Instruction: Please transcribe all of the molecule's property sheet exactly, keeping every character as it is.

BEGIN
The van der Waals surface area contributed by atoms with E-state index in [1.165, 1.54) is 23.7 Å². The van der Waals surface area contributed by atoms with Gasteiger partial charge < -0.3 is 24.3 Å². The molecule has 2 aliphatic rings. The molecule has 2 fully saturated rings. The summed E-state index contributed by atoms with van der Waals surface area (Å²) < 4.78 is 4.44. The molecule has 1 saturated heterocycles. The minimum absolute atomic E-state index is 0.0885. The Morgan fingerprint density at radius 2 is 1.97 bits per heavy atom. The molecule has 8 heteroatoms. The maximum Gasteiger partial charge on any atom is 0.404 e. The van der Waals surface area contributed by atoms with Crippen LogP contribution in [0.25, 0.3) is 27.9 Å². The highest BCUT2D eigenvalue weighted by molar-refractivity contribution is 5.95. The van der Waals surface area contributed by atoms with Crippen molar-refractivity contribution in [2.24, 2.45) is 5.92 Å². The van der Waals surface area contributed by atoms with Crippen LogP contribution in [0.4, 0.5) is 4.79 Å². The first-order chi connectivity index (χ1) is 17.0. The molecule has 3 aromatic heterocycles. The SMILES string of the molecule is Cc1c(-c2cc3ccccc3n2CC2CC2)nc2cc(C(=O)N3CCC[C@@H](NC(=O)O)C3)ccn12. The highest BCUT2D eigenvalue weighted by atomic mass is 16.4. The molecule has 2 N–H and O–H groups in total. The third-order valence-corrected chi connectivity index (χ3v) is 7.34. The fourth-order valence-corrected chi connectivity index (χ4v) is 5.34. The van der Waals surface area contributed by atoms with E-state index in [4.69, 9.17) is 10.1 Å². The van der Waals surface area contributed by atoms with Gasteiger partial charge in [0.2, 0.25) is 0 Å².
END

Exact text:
The van der Waals surface area contributed by atoms with E-state index in [1.165, 1.54) is 23.7 Å². The van der Waals surface area contributed by atoms with Gasteiger partial charge < -0.3 is 24.3 Å². The molecule has 2 aliphatic rings. The molecule has 2 fully saturated rings. The summed E-state index contributed by atoms with van der Waals surface area (Å²) < 4.78 is 4.44. The molecule has 1 saturated heterocycles. The minimum absolute atomic E-state index is 0.0885. The Morgan fingerprint density at radius 2 is 1.97 bits per heavy atom. The molecule has 8 heteroatoms. The maximum Gasteiger partial charge on any atom is 0.404 e. The van der Waals surface area contributed by atoms with Crippen LogP contribution in [0.25, 0.3) is 27.9 Å². The highest BCUT2D eigenvalue weighted by molar-refractivity contribution is 5.95. The van der Waals surface area contributed by atoms with Crippen molar-refractivity contribution in [2.24, 2.45) is 5.92 Å². The van der Waals surface area contributed by atoms with Crippen LogP contribution in [0.4, 0.5) is 4.79 Å². The first-order chi connectivity index (χ1) is 17.0. The molecule has 3 aromatic heterocycles. The SMILES string of the molecule is Cc1c(-c2cc3ccccc3n2CC2CC2)nc2cc(C(=O)N3CCC[C@@H](NC(=O)O)C3)ccn12. The highest BCUT2D eigenvalue weighted by atomic mass is 16.4. The molecule has 2 N–H and O–H groups in total. The third-order valence-corrected chi connectivity index (χ3v) is 7.34. The fourth-order valence-corrected chi connectivity index (χ4v) is 5.34. The van der Waals surface area contributed by atoms with E-state index in [4.69, 9.17) is 10.1 Å². The van der Waals surface area contributed by atoms with Gasteiger partial charge in [0.2, 0.25) is 0 Å².